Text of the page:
Beautifully written, Conjectures will appeal to readers who have questions of their own and are willing to open their hearts and minds to them, no matter how complex and arduous the attempt may be. Some of us might arrive at a different destination, but the journey itself is quite a thrill.

The book’s cover and content have been designed by Stephen Symons. We are in the final stages of production and I can’t wait to share this intellectual and creative literary gem with our Readers.

Karavan Press title: Conjectures – Living With Questions by James Leatt

DESCRIPTION

James Leatt was nine when the Nationalist Party came to power, and eleven when he saw a documentary of the Allied forces liberating Nazi death camps. For most of his life the shadows of apartheid and the Holocaust have dogged his beliefs about faith, the meaning of life and the moral challenges humankind faces.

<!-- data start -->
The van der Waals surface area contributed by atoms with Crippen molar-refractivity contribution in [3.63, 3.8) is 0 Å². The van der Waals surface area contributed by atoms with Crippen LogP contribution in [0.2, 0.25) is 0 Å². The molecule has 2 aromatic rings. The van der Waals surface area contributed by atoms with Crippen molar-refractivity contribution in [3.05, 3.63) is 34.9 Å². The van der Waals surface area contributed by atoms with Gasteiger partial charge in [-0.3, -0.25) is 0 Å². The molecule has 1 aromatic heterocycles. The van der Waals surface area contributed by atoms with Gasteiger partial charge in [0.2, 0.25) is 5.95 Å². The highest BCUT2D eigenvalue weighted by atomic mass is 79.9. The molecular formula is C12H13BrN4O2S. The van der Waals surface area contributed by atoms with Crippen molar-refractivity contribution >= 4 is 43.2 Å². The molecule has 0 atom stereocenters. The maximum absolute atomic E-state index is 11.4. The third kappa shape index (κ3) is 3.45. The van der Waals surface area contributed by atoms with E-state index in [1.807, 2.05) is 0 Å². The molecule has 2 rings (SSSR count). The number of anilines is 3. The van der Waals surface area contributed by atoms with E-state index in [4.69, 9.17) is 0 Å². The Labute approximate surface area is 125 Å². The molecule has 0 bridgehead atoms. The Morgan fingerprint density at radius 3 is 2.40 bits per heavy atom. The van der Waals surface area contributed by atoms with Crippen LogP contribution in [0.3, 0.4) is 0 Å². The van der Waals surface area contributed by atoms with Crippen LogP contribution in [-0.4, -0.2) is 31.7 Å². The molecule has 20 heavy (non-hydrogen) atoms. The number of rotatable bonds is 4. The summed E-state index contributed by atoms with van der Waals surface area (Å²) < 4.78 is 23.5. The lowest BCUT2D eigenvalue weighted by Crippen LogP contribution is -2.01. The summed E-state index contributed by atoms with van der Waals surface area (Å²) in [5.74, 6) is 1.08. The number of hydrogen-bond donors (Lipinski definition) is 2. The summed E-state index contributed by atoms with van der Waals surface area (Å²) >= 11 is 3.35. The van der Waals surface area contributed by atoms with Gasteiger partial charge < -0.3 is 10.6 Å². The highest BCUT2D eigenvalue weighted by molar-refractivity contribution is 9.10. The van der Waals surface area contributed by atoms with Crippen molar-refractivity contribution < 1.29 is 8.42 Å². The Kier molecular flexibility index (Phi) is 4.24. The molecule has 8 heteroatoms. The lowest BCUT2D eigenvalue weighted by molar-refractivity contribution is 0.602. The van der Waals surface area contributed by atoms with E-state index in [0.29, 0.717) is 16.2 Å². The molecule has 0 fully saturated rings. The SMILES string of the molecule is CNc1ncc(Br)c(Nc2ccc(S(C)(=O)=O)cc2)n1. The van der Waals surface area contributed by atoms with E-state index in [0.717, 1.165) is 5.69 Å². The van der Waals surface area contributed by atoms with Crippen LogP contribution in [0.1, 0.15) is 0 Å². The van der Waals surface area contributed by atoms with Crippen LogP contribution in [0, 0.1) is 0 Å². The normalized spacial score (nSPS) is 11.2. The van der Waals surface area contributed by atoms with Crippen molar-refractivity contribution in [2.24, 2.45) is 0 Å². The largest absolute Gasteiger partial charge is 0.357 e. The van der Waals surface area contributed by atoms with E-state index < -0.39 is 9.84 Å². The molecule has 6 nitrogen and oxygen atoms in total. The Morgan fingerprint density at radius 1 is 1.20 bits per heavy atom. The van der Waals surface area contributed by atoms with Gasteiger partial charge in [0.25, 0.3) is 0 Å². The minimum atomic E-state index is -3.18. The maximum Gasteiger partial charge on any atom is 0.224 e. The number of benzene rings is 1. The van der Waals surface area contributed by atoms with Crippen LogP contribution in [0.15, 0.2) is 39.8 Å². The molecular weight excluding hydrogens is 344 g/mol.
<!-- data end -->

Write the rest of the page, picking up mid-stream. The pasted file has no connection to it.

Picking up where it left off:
Conjectures is a philosophical reflection on his life and times as he grapples with the realities of parish work in black communities, teaching ethics in a business school under apartheid, managing a university in the dying days of the Nationalist regime, and eventually working in higher education in post-apartheid South Africa.

Weaving strands of his personal life with the questions of theodicy and modernity as well as drawing upon the Western philosophical tradition and the wisdom of East Asian traditions such as Taoism and Buddhism, he comes to terms with a disenchanted reality which has no need for supernatural or magical thought and practice.

He has learned to live with questions. If you no longer believe in God and a sacred text, what are your sources of meaning? What kind of moral GPS allows you to find your way? Is what might be called a secular spirituality even possible?

Conjectures traces the author’s search for a secular way of being that is meaningful, mindful and reverent.

ISBN: 978-0-620935-87-6

Publication date: August 2021

Also available on Kindle: Conjectures – Living With Questions

ABOUT THE AUTHOR